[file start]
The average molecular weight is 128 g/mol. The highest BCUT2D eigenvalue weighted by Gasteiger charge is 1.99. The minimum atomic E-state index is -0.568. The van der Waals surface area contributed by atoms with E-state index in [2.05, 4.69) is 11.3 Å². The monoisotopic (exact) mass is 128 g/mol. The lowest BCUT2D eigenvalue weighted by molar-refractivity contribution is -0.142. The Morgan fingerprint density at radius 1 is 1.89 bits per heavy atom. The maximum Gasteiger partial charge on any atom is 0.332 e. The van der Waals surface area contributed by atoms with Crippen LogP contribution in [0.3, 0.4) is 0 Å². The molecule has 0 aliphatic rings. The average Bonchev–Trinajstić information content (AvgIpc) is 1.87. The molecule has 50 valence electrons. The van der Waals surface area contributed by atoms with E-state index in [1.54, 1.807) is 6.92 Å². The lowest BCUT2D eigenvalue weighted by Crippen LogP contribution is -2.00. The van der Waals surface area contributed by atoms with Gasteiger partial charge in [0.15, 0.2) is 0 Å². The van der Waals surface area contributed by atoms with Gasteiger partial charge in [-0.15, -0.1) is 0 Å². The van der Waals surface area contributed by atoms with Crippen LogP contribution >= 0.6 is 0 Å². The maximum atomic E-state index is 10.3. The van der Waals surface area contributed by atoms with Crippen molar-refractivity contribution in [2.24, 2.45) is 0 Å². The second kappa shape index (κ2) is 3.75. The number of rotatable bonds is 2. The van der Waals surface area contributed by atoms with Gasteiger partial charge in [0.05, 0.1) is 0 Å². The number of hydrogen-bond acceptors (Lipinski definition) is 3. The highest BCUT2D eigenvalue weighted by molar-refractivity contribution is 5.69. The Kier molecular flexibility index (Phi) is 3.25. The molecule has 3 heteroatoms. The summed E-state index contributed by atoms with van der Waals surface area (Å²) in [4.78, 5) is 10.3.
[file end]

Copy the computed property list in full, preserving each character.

The average molecular weight is 128 g/mol. The highest BCUT2D eigenvalue weighted by Gasteiger charge is 1.99. The minimum atomic E-state index is -0.568. The van der Waals surface area contributed by atoms with E-state index in [2.05, 4.69) is 11.3 Å². The monoisotopic (exact) mass is 128 g/mol. The lowest BCUT2D eigenvalue weighted by molar-refractivity contribution is -0.142. The Morgan fingerprint density at radius 1 is 1.89 bits per heavy atom. The maximum Gasteiger partial charge on any atom is 0.332 e. The van der Waals surface area contributed by atoms with Crippen LogP contribution in [0.3, 0.4) is 0 Å². The molecule has 0 aliphatic rings. The average Bonchev–Trinajstić information content (AvgIpc) is 1.87. The molecule has 50 valence electrons. The van der Waals surface area contributed by atoms with E-state index in [1.54, 1.807) is 6.92 Å². The lowest BCUT2D eigenvalue weighted by Crippen LogP contribution is -2.00. The van der Waals surface area contributed by atoms with Gasteiger partial charge in [0.15, 0.2) is 0 Å². The van der Waals surface area contributed by atoms with Gasteiger partial charge in [-0.15, -0.1) is 0 Å². The van der Waals surface area contributed by atoms with Crippen LogP contribution >= 0.6 is 0 Å². The maximum atomic E-state index is 10.3. The van der Waals surface area contributed by atoms with Crippen molar-refractivity contribution in [2.24, 2.45) is 0 Å². The second kappa shape index (κ2) is 3.75. The number of rotatable bonds is 2. The van der Waals surface area contributed by atoms with Gasteiger partial charge in [0.05, 0.1) is 0 Å². The number of hydrogen-bond acceptors (Lipinski definition) is 3. The highest BCUT2D eigenvalue weighted by molar-refractivity contribution is 5.69. The Kier molecular flexibility index (Phi) is 3.25. The molecule has 3 heteroatoms. The summed E-state index contributed by atoms with van der Waals surface area (Å²) in [4.78, 5) is 10.3.